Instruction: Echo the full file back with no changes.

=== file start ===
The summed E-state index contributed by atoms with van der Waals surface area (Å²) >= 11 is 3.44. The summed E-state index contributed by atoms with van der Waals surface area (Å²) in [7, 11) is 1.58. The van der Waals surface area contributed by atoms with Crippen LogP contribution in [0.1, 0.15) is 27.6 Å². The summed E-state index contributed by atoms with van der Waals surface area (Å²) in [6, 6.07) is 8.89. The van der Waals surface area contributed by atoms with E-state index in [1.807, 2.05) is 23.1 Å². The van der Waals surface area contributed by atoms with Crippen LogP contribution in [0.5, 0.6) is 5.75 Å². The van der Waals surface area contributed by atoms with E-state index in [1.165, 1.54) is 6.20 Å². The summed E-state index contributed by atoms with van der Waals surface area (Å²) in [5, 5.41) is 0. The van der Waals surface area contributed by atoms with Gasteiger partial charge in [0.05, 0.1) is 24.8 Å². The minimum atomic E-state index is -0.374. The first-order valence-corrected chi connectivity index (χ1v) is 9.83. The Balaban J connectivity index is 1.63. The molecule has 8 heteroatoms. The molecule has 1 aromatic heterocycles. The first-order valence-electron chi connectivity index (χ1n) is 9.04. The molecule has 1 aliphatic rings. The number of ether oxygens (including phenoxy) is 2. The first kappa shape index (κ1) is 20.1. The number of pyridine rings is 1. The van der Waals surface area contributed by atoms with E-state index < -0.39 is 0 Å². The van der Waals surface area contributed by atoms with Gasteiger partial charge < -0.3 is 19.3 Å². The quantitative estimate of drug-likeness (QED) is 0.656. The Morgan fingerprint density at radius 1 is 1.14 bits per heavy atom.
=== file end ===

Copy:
The summed E-state index contributed by atoms with van der Waals surface area (Å²) >= 11 is 3.44. The summed E-state index contributed by atoms with van der Waals surface area (Å²) in [7, 11) is 1.58. The van der Waals surface area contributed by atoms with Crippen LogP contribution in [0.1, 0.15) is 27.6 Å². The summed E-state index contributed by atoms with van der Waals surface area (Å²) in [6, 6.07) is 8.89. The van der Waals surface area contributed by atoms with E-state index in [1.807, 2.05) is 23.1 Å². The van der Waals surface area contributed by atoms with Crippen LogP contribution in [0.5, 0.6) is 5.75 Å². The van der Waals surface area contributed by atoms with E-state index in [1.165, 1.54) is 6.20 Å². The summed E-state index contributed by atoms with van der Waals surface area (Å²) in [5, 5.41) is 0. The van der Waals surface area contributed by atoms with Gasteiger partial charge in [0.05, 0.1) is 24.8 Å². The minimum atomic E-state index is -0.374. The first-order valence-corrected chi connectivity index (χ1v) is 9.83. The Balaban J connectivity index is 1.63. The molecule has 8 heteroatoms. The molecule has 1 aromatic heterocycles. The first-order valence-electron chi connectivity index (χ1n) is 9.04. The molecule has 1 aliphatic rings. The number of ether oxygens (including phenoxy) is 2. The first kappa shape index (κ1) is 20.1. The number of pyridine rings is 1. The van der Waals surface area contributed by atoms with E-state index < -0.39 is 0 Å². The van der Waals surface area contributed by atoms with Gasteiger partial charge < -0.3 is 19.3 Å². The quantitative estimate of drug-likeness (QED) is 0.656. The Morgan fingerprint density at radius 1 is 1.14 bits per heavy atom.